The manual finally includes a section offering a wide range of industrial applications realized by Tempco over the years, within a great variety of industrial sectors such as pharma, chemical and food & beverage, oil & gas, steel mill and machine tools, automotive industry, cogeneration and power generation, and also the latest innovative solutions for immersion cooling in data center cooling.

Contents will be published weekly, starting with November and going on for the following three months. So enjoy the reading, I hope it will prompt to further questions and more in depth insights to deploy and explore together!

Thermal energy and industrial processes

Tempco Energia termica

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Characteristics and applications of double wall heat exchangers

Prompted by a great and interesting video published by Kaori, our long partner for brazed plate exchangers, on its Youtube channel, let’s go talk about double wall heat exchangers.

Double wall heat exchangers are security type exchangers, having a peculiar construction with a double plate, hence their name ‘double wall’. This ensures that even in case of breaking or cracking of a plate, due to corrosion or other causes, the mixing between the primary and secondary fluid is avoided.

This is a kind of construction that can be applied both with brazed plate exchangers and gasketed plate exchangers, but also in shell and tube exchangers. This is employed wherever the mixing between the fluids is absolutely to be prevented. That’s the case of food industry for example, where products that have to be cooled before bottling, such as mineral water, beverages, milk or wine, don’t have to mix with cooling water, maybe not even potable.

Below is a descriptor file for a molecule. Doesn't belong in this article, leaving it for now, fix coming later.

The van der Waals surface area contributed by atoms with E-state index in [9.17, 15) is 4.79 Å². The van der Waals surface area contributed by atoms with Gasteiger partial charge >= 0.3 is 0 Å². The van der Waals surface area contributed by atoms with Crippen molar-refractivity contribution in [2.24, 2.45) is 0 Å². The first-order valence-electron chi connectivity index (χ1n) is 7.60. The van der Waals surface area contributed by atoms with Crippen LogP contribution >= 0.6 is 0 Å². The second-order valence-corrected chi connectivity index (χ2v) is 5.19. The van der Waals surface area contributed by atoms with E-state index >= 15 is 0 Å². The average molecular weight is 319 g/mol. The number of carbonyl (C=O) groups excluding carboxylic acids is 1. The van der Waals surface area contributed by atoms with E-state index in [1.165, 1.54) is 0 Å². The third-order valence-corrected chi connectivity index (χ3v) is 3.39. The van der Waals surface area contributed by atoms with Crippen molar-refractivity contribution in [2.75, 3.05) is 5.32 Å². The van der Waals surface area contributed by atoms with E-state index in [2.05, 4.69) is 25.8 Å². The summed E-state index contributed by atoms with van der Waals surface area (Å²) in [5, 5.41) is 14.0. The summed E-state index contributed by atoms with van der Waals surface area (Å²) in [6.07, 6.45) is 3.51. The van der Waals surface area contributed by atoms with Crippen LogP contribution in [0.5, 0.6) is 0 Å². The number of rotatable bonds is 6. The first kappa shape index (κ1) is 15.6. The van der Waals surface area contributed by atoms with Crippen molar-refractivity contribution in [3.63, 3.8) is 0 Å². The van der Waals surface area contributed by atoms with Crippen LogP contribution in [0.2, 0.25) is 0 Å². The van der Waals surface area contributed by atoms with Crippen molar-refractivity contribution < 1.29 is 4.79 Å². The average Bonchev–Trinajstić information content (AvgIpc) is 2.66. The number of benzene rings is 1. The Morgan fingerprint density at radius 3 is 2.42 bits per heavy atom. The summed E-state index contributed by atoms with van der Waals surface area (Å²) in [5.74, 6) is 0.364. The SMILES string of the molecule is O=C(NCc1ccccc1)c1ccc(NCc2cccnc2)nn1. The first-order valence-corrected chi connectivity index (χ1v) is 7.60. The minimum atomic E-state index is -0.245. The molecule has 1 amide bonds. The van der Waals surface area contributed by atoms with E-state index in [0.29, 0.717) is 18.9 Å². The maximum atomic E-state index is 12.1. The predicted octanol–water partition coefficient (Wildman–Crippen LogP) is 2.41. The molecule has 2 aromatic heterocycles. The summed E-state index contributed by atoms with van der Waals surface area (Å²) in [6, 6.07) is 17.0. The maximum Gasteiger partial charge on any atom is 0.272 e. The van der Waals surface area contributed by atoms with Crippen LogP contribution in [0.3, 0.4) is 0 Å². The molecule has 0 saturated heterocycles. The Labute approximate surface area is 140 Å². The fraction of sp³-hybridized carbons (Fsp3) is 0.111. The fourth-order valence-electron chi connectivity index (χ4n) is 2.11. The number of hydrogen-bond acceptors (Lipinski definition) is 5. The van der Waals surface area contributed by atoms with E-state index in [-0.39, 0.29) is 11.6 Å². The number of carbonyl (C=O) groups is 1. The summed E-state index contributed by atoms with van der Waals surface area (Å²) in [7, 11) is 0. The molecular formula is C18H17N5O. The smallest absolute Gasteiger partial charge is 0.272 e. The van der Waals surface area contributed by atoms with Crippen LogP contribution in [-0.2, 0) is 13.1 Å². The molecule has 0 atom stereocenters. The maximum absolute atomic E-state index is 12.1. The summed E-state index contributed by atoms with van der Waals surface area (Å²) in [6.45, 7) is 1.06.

Further applications are with hydraulic oil and diathermic oil, where the presence of water within the oil could lead to damages or also be extremely dangerous. The cooling of oil in power converters is another application field, where the mixing of oil and water can cause very expensive damages.

 

In gasketed heat exchangers the breakage of a gasket doesn’t lead to fluids’ mixing, because leakages go outside of the exchanger. Fluids can mix only in case of a crack in a plate. With double wall heat exchangers, even in case of cracking of a plate the leakage flows outside of the exchanger, making it immediately visible. In case of double wall shell and tube exchangers the leakage is not so immediately visible. In this case, there is a collecting chamber where leakages flow, and it can be equipped with special sensors alerting the maintenance team or the plant manager that a leakage happened, and thus that there is a cracked tube.

Clearly, double wall exchangers involve much higher costs, because at least the construction materials are doubled. In addition, the air space between the two walls decrease the thermal exchange coefficient, thus requiring an increase of the thermal transfer surface. This is even more impacting on shell and tube exchangers, yet usually offering lower thermal transfer rates, which further decrease with the addition of a tube in tube and an additional air space.

Anyway, double wall exchangers are a mandatory choice in all of those applications where it is necessary to avoid the mixing between the fluids.

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Cooling towers in high power converter testing